A panel at the London Review of Books bookshop last week saw literary thinkers tackling the problems thrown up by an experimental online essay. Kat Sommers asks what’s really being disrupted, here.
Nicholas Spice, publisher of the London Review of Books and chairman of a panel discussion last Thursday on digital media and the literary essay, doesn’t pull any punches. In the middle of the discussion, and after a few defences of the concept of a ‘digital essay’, he asked: “Does visualising words weaken how they work on our brain?”
Also on the panel were Will Self, the novelist and writer of Kafka’s Wound, a recent experiment in the form, Helen Jeffrey, an Associate Publisher at the LRB, and Dan Franklin, Digital Publisher at Random House. And squeezed into rows of seats in the London Review Bookshop on Bury Place, surrounded by towering shelves of books was an audience of readers and subscribers to the paper, a “large percentage” of whom, ventured Self, “are digital migrants, rather than digital natives”.
The question of visualising the written word is also at the heart of the essay Self has written, the LRB’s addition to cultural and arts website, The Space. Reading Paul Fussell’s The Great War and Modern Memory alongside a short story by Kafka prompted Self to embark on a line of thought that included visits to Prague, public discussions and research, and something even more unfamiliar to a writer used to isolation and introspection: working collaboratively. This project took in over 70 people, from editors and academic colleagues at Brunel University to video producers and web and games developers.
The result is impressive. Scattered among the linear text of a traditional literary essay are videos, graphic visualisations and essays nested within essays. It certainly gains attention, but can it keep it? Call this approach what you like – interactive, branching, connective – it is essentially disruptive to any single line of thought.
And that, as many commentators have pointed out, might not be a good habit to get into. Nicholas Carr, in his 2010 article ‘Is Google Making Us Stupid?’, argued that inserting ‘content’ into all the ‘quiet spaces’ opened up by deep reading would lead inevitably to a decline in our ability to think:
“The kind of deep reading that a sequence of printed pages promotes is valuable not just for the knowledge we acquire from the author’s words but for the intellectual vibrations those words set off within our own minds.”
If ‘intellectual vibrations’ have long been a part of the reader’s experience, then digital literary experiments such as Kafka’s Wound explore what happens when those vibrations are embedded in the text itself – when the writer, rather than hone and shape all their thoughts into carefully crafted sentences, allows some of them space on the page.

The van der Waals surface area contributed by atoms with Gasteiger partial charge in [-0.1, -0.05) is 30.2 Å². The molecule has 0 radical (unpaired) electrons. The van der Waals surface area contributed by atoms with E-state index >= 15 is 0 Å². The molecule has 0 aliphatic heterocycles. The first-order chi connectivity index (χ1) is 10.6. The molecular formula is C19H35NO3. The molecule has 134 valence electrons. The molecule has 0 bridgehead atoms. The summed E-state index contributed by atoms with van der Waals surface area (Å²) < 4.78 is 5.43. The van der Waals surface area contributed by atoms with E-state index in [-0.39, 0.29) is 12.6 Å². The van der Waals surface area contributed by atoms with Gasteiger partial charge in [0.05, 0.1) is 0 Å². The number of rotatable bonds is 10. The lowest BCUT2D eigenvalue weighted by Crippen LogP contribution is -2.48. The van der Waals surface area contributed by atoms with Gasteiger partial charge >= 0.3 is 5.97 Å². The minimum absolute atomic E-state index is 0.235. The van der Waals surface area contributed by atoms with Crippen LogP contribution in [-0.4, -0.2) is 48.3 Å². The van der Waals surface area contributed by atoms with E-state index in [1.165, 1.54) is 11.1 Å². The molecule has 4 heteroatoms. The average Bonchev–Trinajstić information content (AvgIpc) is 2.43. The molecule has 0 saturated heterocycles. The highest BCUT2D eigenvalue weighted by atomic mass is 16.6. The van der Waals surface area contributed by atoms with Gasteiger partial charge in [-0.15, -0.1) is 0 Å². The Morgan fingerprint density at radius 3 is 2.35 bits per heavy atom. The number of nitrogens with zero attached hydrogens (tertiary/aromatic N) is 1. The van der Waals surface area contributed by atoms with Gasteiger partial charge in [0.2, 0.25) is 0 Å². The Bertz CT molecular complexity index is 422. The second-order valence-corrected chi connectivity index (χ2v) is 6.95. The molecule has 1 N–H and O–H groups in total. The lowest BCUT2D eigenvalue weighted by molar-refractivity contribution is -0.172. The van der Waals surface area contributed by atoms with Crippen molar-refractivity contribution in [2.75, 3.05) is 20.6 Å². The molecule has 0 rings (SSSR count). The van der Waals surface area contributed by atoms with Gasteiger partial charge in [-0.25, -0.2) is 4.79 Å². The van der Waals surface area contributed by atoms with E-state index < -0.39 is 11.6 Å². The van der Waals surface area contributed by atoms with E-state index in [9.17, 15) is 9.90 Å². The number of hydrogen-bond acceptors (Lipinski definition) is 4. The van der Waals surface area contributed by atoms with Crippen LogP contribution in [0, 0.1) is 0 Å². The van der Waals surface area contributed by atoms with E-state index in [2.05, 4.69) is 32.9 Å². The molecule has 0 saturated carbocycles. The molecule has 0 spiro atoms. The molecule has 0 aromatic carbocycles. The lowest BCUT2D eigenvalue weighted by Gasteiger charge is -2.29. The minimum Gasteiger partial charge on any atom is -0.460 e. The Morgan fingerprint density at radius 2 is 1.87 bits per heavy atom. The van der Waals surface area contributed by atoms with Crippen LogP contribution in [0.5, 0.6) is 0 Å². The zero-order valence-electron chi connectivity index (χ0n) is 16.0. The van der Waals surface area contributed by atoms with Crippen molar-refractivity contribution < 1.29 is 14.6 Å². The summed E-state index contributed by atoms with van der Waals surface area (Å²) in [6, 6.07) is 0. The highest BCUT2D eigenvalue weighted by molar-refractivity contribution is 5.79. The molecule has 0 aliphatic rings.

As I described in an earlier post, this project is not just an experiment in form, but attention. And the question of attention, as Nicholas Spice pointed out, is “absolutely central” to the LRB. Its continued existence as a fortnightly paper might demonstrate that a commercial model still exists for essay-length, beautifully written journalism, but it is also acutely aware of the continuing shift of our attention onto screens and flashy graphics.
Helen Jeffrey, the Associate Publisher responsible for producing Kafka’s Wound, was at pains to show how visuals can enhance, rather than detract from, the written word. “This is more than an illustrated essay,” she said.
Freed from the confines of word length and physical page size, the editors still set careful limits: content was commissioned as Self’s thesis developed, and none of the many things to click on link out of the essay into the wider web. It is its own entity, self-contained. The aim, Jeffrey explained, was that the reader should never lose sight of the last sentence they read, or drop Self’s line of thought.
A lack of time and resources, Self admitted, meant the rigour he applied to the written text could not be applied to every aspect of this sprawling essay. And sprawl it does: some of the videos appear unedited, too long not to lose one’s place, and the relevance of extra content to the particular line it illustrates is sometimes not clear.
It is a bold experiment nevertheless. We are at an early stage in the development of digital media. As Dan Franklin, lone voice of the digital natives, pointed out, we have yet to get to grips with the potential of the web as a platform. Perhaps the ambivalence of this project’s author and editors towards visual and interactive content – in particular its demand on our attentiveness – is an overdue intervention.
It is certainly a testament to the power of words. If the pictures are better on radio than on TV, then they are surely even better when read. For all its visual diversions, Self’s essay demonstrates how words can themselves create images. It features a passage from Kafka’s story A Country Doctor describing a raw and fleshy wound. The words conjure vivid images with no graphics at all: a rose, a memory of an earlier wound, a war fought in trenches, a black hole.
We may be stumbling on through trial and error, but these experiments are a reminder that reading and writing can always been personal and never need to be passive. There is nothing more intimate than the meeting of writer and reader on the page – or screen, of course.